Why do queens vanish in history? Their names get blown out of the windows of the stately, yet draughty rooms of history books. As if once their duty of bearing children—sons!—has been performed they become surplus to history and historians. Katherine of Valois has similar fate, despite the fact that she’s the mother of Henry VI, who in his turn is one of the sides in the War of the Roses.
We’ve all read about Henry V and his legendary conquests in northern France. He had only one wife—Katherine of Valois—before dying at the age of 36. His wife gave him an heir, Henry VI, whom he also know from history books. Yet, until recently I’ve heard nothing of Katherine of Valois. But she’s one of the lucky ones. She’s caught the eye of a contemporary writer, Anne O’Brien, who’s taken to heart to restore Katherine’s life and achievements into the minds of 21st-century readers in her book The Forbidden Queen. There are a few medieval queens that never get mentioned at all.
The Forbidden Queen is written in first-person, from the perspective of Katherine.
I found that to be rather claustrophobic at times.
We follow her inner life as a neglected child and constrained, by religious upbringing, adolescence. We witness her hopes of love and intimacy as she becomes the young wife of Henry V and mourn with her as she turns into an ill-prepared Dowager Queen only a couple of years later.
Katherine knows very little of the real and political battles that are fought around her (or so we all told repeatedly) and as a result, we get hardly any historical background story. Battles get mentioned sporadically. Battlefields, that Katherine is stationed by with her husband, only serve to signify how neglected by her husband is poor Katherine.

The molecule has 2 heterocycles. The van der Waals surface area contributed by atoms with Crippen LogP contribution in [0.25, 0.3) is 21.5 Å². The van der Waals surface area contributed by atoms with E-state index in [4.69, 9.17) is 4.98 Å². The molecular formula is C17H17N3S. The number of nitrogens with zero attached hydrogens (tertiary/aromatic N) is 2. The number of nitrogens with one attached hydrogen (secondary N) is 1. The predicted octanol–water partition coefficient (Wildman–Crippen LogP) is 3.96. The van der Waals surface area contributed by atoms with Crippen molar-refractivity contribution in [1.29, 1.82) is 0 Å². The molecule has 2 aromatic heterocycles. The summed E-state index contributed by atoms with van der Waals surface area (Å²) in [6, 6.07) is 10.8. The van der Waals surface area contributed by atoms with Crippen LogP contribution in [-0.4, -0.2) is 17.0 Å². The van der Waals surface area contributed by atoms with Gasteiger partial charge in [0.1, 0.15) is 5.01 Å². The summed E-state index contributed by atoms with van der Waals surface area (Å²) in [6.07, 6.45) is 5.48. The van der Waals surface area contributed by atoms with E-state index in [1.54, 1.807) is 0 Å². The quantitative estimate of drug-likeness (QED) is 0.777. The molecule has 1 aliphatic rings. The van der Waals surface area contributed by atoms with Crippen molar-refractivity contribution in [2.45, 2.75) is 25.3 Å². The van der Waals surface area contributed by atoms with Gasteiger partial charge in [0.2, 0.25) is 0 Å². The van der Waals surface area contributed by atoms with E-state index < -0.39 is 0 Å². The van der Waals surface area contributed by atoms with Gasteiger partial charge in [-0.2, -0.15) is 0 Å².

And there it is the main problem: “poor” Katherine. Throughout the book, her thoughts are predominantly self-pitying, melancholic, defeatist, and downright dismal.
Her wedding day is depicted through her overhearing some vile gossip about herself and her dropping a golden cup to the floor.
On her first night as a wife to the magnificent Henry V, right before she loses her virginity she has this to say to her husband: “I have nothing to wear to be guest of honour of a tournament.”
After the death of Henry, Katherine is ripe for the picking from ambitious men in the English court. Three men get prominent place in The Forbidden Queen: Henry’s brother Humphrey, Duke of Gloucester; Edmund Beaufort from one of the foremost families in the land’ Owen Tudor, Katherine’s household master.
Here too, we witness primarily Katherine’s doubts and insecurities on who should she choose. In my reader’s mind, the men in question remained ill-defined and unconvincing.
The real Katherine of Valois was born and raised in the lecherous and insane French court (her father was mad, her mother infamous for her “wanton lewdness”), then sent to a convent and traded off to Henry V for some peace in the Hundred Year War between France and England. She might not have had a lot of political swagger at the English court (although she was Dowager Queen and attempted to make some important political and personal decisions) but she dared to challenge the medieval bounds and (allegedly, papers have never been found) marry the man she loved. For a medieval woman and a young, widowed queen that must’ve taken courage. I didn’t see that in Anne O’Brien’s Katherine of Valois.
I feel that the inner life Anne O’Brien has inhibited her Katherine doesn’t do justice to the real Katherine.
As it is, The Forbidden Queen is more a romance novel with historically named cast of characters, then historical fiction.
I’ve also found a few historical and time inaccuracies throughout the novel. The most notable one being the use of the phrase “in my good books” by Henry V. The phrase was first recorded in 1509, come 100 years after the events in The Forbidden Queen take place.
This is the first Anne O’Brien book I’ve read and, according to amazon readers, not her best. I’m unsure if I should give another of her books a chance. I’d be grateful for recommendations.